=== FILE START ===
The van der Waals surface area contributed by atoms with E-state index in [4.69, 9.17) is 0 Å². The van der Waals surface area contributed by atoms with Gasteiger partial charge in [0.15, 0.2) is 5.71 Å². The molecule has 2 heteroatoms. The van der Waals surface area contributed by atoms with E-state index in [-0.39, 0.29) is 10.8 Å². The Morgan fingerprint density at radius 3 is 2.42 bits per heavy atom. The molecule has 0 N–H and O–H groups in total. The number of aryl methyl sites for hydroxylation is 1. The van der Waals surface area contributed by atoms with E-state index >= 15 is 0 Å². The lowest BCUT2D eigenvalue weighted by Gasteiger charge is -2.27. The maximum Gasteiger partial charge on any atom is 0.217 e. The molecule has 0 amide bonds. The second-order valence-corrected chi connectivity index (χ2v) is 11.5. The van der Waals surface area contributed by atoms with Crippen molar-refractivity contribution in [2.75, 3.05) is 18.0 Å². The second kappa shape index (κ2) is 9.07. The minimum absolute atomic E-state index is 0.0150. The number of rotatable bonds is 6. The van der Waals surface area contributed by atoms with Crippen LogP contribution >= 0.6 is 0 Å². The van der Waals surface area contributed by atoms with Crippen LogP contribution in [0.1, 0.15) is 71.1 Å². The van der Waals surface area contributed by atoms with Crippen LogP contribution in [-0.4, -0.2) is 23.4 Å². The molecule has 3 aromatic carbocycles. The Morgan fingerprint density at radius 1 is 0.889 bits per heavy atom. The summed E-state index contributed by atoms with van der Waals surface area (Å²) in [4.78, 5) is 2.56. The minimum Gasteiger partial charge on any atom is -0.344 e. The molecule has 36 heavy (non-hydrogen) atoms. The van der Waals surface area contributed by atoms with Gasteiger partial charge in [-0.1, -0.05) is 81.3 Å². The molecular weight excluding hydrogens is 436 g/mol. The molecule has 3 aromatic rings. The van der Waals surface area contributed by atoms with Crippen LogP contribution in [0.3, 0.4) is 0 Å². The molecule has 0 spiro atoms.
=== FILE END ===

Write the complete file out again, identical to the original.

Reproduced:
The van der Waals surface area contributed by atoms with E-state index in [4.69, 9.17) is 0 Å². The van der Waals surface area contributed by atoms with Gasteiger partial charge in [0.15, 0.2) is 5.71 Å². The molecule has 2 heteroatoms. The van der Waals surface area contributed by atoms with E-state index in [-0.39, 0.29) is 10.8 Å². The Morgan fingerprint density at radius 3 is 2.42 bits per heavy atom. The molecule has 0 N–H and O–H groups in total. The number of aryl methyl sites for hydroxylation is 1. The van der Waals surface area contributed by atoms with E-state index >= 15 is 0 Å². The lowest BCUT2D eigenvalue weighted by Gasteiger charge is -2.27. The maximum Gasteiger partial charge on any atom is 0.217 e. The molecule has 0 amide bonds. The second-order valence-corrected chi connectivity index (χ2v) is 11.5. The van der Waals surface area contributed by atoms with Crippen molar-refractivity contribution in [2.75, 3.05) is 18.0 Å². The second kappa shape index (κ2) is 9.07. The minimum absolute atomic E-state index is 0.0150. The number of rotatable bonds is 6. The van der Waals surface area contributed by atoms with Crippen LogP contribution >= 0.6 is 0 Å². The van der Waals surface area contributed by atoms with Crippen LogP contribution in [0.1, 0.15) is 71.1 Å². The van der Waals surface area contributed by atoms with Crippen LogP contribution in [-0.4, -0.2) is 23.4 Å². The molecule has 3 aromatic carbocycles. The Morgan fingerprint density at radius 1 is 0.889 bits per heavy atom. The summed E-state index contributed by atoms with van der Waals surface area (Å²) in [4.78, 5) is 2.56. The minimum Gasteiger partial charge on any atom is -0.344 e. The molecule has 36 heavy (non-hydrogen) atoms. The van der Waals surface area contributed by atoms with Gasteiger partial charge in [-0.1, -0.05) is 81.3 Å². The molecular weight excluding hydrogens is 436 g/mol. The molecule has 3 aromatic rings. The van der Waals surface area contributed by atoms with Crippen LogP contribution in [0.3, 0.4) is 0 Å². The molecule has 0 spiro atoms.